Materialism In The Great Gatsby

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Throughout the novel The Great Gatsby (Fitzgerald, 1925) symbolism and metaphors are used frequently. It can be argued that Fitzgerald incorporates these elements into the very core of the novel to such a degree that it takes many re-reads of the book for the average reader to gain a full appreciation of the intrinsic subtextual nuance and complexity of Fitzgerald's work, almost to the point of unintentional circumlocution — at least to the contemporary, 21st-century reader. Examining the book in macro and micro perspectives yield the same result; it is not only in the depictions and portrayals of internal conflicts and characters that this signifying trait of Fitzgerald's writing shows, but also in the broader context: the societal critique …show more content…
By drawing unspoken parallels between the characters' personalities and their material possession he simultaneously reinforces the extent of which money and fortune can become one with the wielder and strengthens the archetypes and portrayal of his characters. A potent example of this is the house which Tom and Daisy Buchannan lives in. It is in the novel described as an uncomfortably spacious building with a homely interior. It can be argued that the spaciousness of the building serves to illustrate the psychosocial separation of Tom and Daisy, and that the homely interior is representative of the fact that their true separation is mostly covered by involuntary attachments and material conveniences (such as their child, and their marriage) that help cover their true unhappiness. Fitzgerald depicts Daisy as a particularly sad character, and Tom as an upset one. Despite them both knowing of each other's marital infidelity, the issue is never truly addressed by either one of …show more content…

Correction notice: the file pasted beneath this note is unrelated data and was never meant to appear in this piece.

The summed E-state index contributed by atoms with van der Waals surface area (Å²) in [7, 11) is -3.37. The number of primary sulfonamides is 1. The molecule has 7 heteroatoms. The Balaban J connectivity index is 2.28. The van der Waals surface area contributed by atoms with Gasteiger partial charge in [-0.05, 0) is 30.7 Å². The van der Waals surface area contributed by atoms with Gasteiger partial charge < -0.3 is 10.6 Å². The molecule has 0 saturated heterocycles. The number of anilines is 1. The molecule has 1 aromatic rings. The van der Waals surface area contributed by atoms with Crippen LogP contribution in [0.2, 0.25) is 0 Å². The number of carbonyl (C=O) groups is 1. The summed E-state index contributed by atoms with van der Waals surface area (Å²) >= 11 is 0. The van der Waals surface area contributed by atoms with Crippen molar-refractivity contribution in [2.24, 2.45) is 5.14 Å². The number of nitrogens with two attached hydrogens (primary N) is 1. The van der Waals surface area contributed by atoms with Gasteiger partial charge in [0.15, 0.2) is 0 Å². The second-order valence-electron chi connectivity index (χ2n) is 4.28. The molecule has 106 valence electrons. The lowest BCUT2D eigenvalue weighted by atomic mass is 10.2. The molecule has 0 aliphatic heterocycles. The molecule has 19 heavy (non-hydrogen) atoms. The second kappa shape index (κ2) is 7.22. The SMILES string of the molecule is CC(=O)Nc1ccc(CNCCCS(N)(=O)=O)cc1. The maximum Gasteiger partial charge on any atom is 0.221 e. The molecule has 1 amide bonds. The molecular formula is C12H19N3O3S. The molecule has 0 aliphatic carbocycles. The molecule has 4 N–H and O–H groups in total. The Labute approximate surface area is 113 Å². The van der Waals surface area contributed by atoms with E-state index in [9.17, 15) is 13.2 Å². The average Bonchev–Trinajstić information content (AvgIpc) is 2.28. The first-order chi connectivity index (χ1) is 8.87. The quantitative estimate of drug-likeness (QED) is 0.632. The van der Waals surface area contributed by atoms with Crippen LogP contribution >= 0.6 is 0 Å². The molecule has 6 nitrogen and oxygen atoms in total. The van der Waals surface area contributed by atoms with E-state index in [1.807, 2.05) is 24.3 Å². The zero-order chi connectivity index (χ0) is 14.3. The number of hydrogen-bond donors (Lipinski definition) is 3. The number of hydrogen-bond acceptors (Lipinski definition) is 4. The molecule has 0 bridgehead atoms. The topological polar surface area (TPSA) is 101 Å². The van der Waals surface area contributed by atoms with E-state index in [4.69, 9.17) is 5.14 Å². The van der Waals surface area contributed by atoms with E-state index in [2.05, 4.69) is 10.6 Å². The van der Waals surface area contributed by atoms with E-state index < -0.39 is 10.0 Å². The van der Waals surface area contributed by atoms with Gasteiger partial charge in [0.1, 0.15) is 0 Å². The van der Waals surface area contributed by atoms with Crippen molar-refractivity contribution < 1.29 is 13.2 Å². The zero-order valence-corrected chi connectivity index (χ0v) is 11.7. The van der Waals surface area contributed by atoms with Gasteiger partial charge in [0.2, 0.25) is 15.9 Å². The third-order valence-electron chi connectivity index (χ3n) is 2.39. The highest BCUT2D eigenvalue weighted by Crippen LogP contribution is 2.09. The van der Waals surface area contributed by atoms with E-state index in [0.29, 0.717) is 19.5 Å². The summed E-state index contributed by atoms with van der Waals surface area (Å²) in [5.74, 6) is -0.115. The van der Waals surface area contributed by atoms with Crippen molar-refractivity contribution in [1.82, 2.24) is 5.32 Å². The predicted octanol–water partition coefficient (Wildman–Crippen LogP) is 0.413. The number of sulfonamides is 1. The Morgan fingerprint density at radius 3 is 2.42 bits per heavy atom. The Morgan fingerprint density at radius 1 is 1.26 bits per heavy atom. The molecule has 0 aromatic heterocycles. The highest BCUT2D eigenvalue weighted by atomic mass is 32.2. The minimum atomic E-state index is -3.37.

Although his mansion is spacious, luxurious, and highly impressive to Nick and other characters, it is also reduced by Fitzgerald's writing as nothing more than a husk; a truly lonely space that is regularly filled with unimportant and unfulfilling partying to force the emptiness out of it. This is a metaphorical piece of parallelism that contrasts Gatsby's property with his life, which is similarly shallow and vain, partly in an attempt to impress Daisy, and partly to fill the gap that Daisy's absence causes in his life. As the story progresses, Gatsby's superficial charm and allure are progressively deconstructed, and replacing it is the image of a sad and desperate mythomaniac whose fortune builds on crime and

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